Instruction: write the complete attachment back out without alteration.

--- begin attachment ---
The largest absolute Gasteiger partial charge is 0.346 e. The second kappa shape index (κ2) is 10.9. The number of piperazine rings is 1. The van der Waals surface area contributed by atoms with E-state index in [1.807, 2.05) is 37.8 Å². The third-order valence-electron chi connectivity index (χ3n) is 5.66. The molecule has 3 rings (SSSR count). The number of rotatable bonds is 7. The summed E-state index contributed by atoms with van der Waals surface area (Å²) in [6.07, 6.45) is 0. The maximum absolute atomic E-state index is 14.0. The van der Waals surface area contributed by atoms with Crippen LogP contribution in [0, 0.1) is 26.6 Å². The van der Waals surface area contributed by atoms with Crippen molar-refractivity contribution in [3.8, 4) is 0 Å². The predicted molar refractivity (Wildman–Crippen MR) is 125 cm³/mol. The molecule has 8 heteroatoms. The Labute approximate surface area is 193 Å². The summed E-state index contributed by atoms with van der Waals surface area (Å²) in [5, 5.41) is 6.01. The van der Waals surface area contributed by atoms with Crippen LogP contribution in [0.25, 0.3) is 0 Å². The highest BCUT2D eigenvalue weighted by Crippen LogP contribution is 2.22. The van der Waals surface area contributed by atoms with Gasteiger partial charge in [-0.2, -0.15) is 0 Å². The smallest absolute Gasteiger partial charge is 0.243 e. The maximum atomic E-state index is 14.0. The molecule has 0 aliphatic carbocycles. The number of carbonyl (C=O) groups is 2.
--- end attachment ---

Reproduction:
The largest absolute Gasteiger partial charge is 0.346 e. The second kappa shape index (κ2) is 10.9. The number of piperazine rings is 1. The van der Waals surface area contributed by atoms with E-state index in [1.807, 2.05) is 37.8 Å². The third-order valence-electron chi connectivity index (χ3n) is 5.66. The molecule has 3 rings (SSSR count). The number of rotatable bonds is 7. The summed E-state index contributed by atoms with van der Waals surface area (Å²) in [6.07, 6.45) is 0. The maximum absolute atomic E-state index is 14.0. The van der Waals surface area contributed by atoms with Crippen LogP contribution in [0, 0.1) is 26.6 Å². The van der Waals surface area contributed by atoms with Crippen molar-refractivity contribution in [3.8, 4) is 0 Å². The predicted molar refractivity (Wildman–Crippen MR) is 125 cm³/mol. The molecule has 8 heteroatoms. The Labute approximate surface area is 193 Å². The summed E-state index contributed by atoms with van der Waals surface area (Å²) in [5, 5.41) is 6.01. The van der Waals surface area contributed by atoms with Crippen LogP contribution in [0.25, 0.3) is 0 Å². The highest BCUT2D eigenvalue weighted by Crippen LogP contribution is 2.22. The van der Waals surface area contributed by atoms with Gasteiger partial charge in [-0.2, -0.15) is 0 Å². The smallest absolute Gasteiger partial charge is 0.243 e. The maximum atomic E-state index is 14.0. The molecule has 0 aliphatic carbocycles. The number of carbonyl (C=O) groups is 2.